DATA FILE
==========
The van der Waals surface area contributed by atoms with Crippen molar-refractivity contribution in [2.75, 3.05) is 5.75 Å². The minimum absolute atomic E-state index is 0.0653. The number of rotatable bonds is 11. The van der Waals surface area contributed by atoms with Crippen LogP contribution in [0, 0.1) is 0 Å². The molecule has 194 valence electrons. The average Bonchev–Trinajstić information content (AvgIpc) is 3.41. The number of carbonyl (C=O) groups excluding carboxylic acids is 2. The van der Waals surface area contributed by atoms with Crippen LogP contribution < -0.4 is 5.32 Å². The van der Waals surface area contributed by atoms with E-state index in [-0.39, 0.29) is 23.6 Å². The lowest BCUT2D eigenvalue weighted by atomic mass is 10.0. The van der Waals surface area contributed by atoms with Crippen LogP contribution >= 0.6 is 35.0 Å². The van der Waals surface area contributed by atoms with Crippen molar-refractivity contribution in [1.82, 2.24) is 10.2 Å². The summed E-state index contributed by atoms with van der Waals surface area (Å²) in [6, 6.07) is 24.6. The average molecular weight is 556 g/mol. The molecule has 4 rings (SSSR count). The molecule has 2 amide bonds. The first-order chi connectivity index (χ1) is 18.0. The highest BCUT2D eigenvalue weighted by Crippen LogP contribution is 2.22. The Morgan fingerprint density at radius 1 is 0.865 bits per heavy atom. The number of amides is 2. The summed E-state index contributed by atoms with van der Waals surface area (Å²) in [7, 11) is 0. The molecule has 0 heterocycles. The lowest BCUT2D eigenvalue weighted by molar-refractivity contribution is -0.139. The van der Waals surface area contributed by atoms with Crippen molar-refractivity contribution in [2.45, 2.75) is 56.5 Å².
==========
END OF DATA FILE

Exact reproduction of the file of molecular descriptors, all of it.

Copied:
The van der Waals surface area contributed by atoms with Crippen molar-refractivity contribution in [2.75, 3.05) is 5.75 Å². The minimum absolute atomic E-state index is 0.0653. The number of rotatable bonds is 11. The van der Waals surface area contributed by atoms with Crippen LogP contribution in [0, 0.1) is 0 Å². The molecule has 194 valence electrons. The average Bonchev–Trinajstić information content (AvgIpc) is 3.41. The number of carbonyl (C=O) groups excluding carboxylic acids is 2. The van der Waals surface area contributed by atoms with Crippen LogP contribution < -0.4 is 5.32 Å². The van der Waals surface area contributed by atoms with E-state index in [-0.39, 0.29) is 23.6 Å². The lowest BCUT2D eigenvalue weighted by atomic mass is 10.0. The van der Waals surface area contributed by atoms with Crippen LogP contribution >= 0.6 is 35.0 Å². The van der Waals surface area contributed by atoms with Crippen molar-refractivity contribution in [1.82, 2.24) is 10.2 Å². The summed E-state index contributed by atoms with van der Waals surface area (Å²) in [6, 6.07) is 24.6. The average molecular weight is 556 g/mol. The molecule has 4 rings (SSSR count). The molecule has 2 amide bonds. The first-order chi connectivity index (χ1) is 18.0. The highest BCUT2D eigenvalue weighted by Crippen LogP contribution is 2.22. The Morgan fingerprint density at radius 1 is 0.865 bits per heavy atom. The number of amides is 2. The summed E-state index contributed by atoms with van der Waals surface area (Å²) in [7, 11) is 0. The molecule has 0 heterocycles. The lowest BCUT2D eigenvalue weighted by molar-refractivity contribution is -0.139. The van der Waals surface area contributed by atoms with Crippen molar-refractivity contribution in [2.45, 2.75) is 56.5 Å².